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Wednesday, March 30, 2011

Not so new heights....

From the fashion runway shows to Lady Gaga's act, you can see the craze of super high platform shoes!

This is not a new phenomenon; platform shoes have been worn for thousands of years: from the Grecian actors to this day. Adding height to someone, by means of a shoe, was an important feature of the upper classes. This trend was important for women as well as men; in the Chinese culture, men would wear boots with added height (very similar to the boots used to this day by the Chinese Opera performers). Another good example are the "chopines" used in Venice by the ladies and courtesans to prevent mud getting on their garments (these chopines are the "mother of all platforms", they had to use sticks or servants to help themselves and walk around).

Of course, we have the "Scandinavian style clog-platforms" very popular in the 70's (I loved my clogs: white with black polka dots); the Disco Era with their styles of platforms and all the glam-rockers that wore the most outrageous outfits and shoes (I was a fan of Kiss and Sir Elton John). And now, we are still using these shoes (well...not me...I have become a "flat shoe" fan after my doses of platform shoes) :)...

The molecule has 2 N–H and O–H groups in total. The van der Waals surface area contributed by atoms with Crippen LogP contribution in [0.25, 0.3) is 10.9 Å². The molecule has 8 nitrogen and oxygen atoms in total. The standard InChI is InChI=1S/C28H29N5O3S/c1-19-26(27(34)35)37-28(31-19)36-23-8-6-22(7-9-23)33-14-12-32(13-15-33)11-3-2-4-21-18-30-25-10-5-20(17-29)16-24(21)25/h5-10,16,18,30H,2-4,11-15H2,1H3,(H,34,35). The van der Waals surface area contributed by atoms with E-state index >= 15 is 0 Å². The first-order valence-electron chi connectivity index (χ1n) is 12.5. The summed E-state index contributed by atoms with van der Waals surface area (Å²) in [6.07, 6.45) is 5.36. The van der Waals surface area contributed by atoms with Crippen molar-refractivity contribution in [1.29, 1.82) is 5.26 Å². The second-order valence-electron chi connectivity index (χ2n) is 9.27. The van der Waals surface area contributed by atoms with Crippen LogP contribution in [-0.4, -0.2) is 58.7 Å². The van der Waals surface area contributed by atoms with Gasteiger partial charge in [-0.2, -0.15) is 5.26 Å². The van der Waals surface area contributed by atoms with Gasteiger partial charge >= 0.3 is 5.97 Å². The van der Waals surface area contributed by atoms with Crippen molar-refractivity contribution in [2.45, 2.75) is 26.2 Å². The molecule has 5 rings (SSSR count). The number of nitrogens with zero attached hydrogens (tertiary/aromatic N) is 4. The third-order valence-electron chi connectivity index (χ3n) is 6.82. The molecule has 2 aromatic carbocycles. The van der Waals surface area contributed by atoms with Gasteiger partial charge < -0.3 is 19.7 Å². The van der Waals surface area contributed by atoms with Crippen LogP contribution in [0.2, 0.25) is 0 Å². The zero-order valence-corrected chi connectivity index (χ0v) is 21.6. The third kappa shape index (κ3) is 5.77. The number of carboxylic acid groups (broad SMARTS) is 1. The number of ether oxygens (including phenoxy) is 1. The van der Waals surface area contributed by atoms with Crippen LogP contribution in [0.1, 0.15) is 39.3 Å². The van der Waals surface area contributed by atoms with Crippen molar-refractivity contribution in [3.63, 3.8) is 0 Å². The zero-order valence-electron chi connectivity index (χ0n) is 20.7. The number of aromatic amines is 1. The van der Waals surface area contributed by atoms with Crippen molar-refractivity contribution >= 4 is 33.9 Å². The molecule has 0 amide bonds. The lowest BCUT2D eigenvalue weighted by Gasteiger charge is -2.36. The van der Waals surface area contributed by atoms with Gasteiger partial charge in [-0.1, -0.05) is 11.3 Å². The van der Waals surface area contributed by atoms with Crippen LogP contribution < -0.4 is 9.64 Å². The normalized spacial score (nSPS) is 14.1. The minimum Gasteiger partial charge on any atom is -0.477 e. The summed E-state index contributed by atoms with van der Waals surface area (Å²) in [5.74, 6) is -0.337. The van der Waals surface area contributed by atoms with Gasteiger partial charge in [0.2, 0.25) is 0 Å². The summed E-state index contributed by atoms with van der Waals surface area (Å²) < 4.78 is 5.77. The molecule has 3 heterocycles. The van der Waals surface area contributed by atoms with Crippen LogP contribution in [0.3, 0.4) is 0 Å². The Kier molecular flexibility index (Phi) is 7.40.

Monday, March 28, 2011

About "Pattern Magic"

During Winter Break a group of instructors and classmates got together to do a "Japanese Pattern making" using the book "Pattern Magic, Vol. 1 and 2" by T. Nakamichi. The first step was to get the volume 1 book; this took a very long time since the book was out of print: in my case I had to buy one used copy from a bookstore in New York, and it took over a month to arrive! (I think they sent it via "burro" mail).

The second step was to create the bodice block according to the instructions of T. Nakamichi. OMG! it was really a mysterious magic to produce...the book is in metric system which is really easy for me since I was raised and educated with it; but, the instructions are incomplete and confusing. It took a good 4 hours to create the Japanese bodice block; me and Mr. M. (my classmate) end up very tired and frustrated. When we meet the rest of the patter makers to share our blocks, we all realized that the book uses a dress form that is not the same as our size 8 PGMs or American dress forms. The "Bunka" style dress form of the book, is very "flat" on the front, the side seams are about 1.5" moved towards the Center Back, and the waist line was about 2" higher than the usual PGM dress form.